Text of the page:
While football fields and volleyball courts are dark until March in Southern Illinois, they continue to get regular usage in their standard fall season in states like Kentucky and Missouri.
In at least one case, a season has been played to completion.
“We finished our tennis districts last night, and we have some girls going to the state tournament,” said Cape Central athletic director Tyson Moyers on Thursday morning of the situation in Missouri. “Barring anything, it looks like tennis will get through its season.”
The key words there: Barring anything. As NFL teams like the Tennessee Titans and New England Patriots continue to go one-on-one with COVID-19, high schools in bordering states of Illinois are negotiating a mostly standard fall sports season in the most serious pandemic of our lifetime.
Missouri is in the second half of its prep football season, while Kentucky climbs over the halfway point of its nine-game season on Friday night. With occasional exceptions, such as a game cancellation here or a quarantine there, both states have been able to conduct fall sports.
“Everything is going fine,” said McCracken County athletic director Geno Miller of the status in Kentucky. “We’re just trying to make sure that we do a really good job of educating our players, coaches and fans.
“We want to make sure that nobody overlooks the fact that it can go sideways very quickly.”
For proof of that, Miller only has to look about two hours south to Nashville. The Titans have had to place 23 players or staff members on the NFL’s COVID-19 list in the last week and a half, including former SIU star MyCole Pruitt on Thursday.
The NFL postponed Tennessee’s Oct. 4 game with Pittsburgh to Oct. 25, and is facing a decision about the Titans’ home game with Buffalo on Sunday. If the teams can’t play by Tuesday night, the game could be canceled or forfeited.
Complicating matters was the decision of several Tennessee players to hold an informal workout on Sept. 30 at a Nashville-area high school. That is likely to earn the Titans some serious discipline from the NFL, which could slap them with anything from the loss of draft picks to stiff fines or even the forfeiture of games.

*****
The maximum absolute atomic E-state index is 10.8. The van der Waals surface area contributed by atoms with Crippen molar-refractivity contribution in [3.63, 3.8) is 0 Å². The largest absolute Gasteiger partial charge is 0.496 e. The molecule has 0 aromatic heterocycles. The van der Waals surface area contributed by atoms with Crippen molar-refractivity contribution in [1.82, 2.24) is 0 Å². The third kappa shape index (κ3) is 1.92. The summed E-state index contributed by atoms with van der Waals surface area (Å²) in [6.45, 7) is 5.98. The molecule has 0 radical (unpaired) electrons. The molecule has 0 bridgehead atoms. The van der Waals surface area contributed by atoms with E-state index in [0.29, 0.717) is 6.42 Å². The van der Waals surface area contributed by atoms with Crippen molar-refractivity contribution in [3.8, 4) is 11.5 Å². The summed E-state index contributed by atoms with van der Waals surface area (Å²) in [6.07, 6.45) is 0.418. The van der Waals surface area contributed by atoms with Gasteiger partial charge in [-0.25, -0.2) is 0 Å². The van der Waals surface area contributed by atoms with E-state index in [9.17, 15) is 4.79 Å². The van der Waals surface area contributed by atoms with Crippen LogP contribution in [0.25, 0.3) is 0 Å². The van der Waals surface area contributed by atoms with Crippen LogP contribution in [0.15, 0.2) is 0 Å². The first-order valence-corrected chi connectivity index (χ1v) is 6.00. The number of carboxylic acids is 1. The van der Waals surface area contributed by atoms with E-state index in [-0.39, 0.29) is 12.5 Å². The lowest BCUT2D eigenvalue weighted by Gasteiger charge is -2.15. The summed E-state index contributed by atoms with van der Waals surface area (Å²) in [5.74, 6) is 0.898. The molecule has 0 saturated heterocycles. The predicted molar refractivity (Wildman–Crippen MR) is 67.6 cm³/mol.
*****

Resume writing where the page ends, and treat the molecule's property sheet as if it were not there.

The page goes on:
It’s scenarios like that, and the fact that Patriots stars Cam Newton and Stephon Gilmore have contracted the virus, that keep athletic directors like Miller and Moyers on their toes.
Nothing can be taken for granted.
“There are always constant reminders when you’re dealing with teenagers,” Moyers said. “We changed some things a couple of weeks into the season. We had to go with full masks on the entire campus.
“I think the fans have done a good job of honoring that. We told them we want to continue our season, but we want to keep our athletes and coaches safe. I think (fans) are willing to abide some inconveniences to make sure athletes get to participate.”
With some adaptations, Miller has noticed a spirit of cooperation among other schools in Kentucky. Like Cape Central, McCracken County has opened its concession stand, with a stipulation from the health department that all foods must be pre-packaged prior to sale.
Miller said other schools in the Commonwealth haven’t been able to run a concession stand because their county or city has tighter restrictions.
“I feel like everyone is working for the same thing,” he said. “For the most part, you can tell that they have a protocol and a plan. We’re all in a position where we have to go in the direction we’re guided.”
So far, the guides are charting a successful path west and south of here. Cape Central’s football team plays its sixth game of the year Friday night in Poplar Bluff, while McCracken County shoots for a 5-0 start at Bowling Green.
As more games get played, Miller is comforted by one thought.
“Every week we get to play is exceeding where I thought we would be,” he said. “We’re doing everything we can do to play safely. If it goes south, we’ve done everything we’ve had to do.”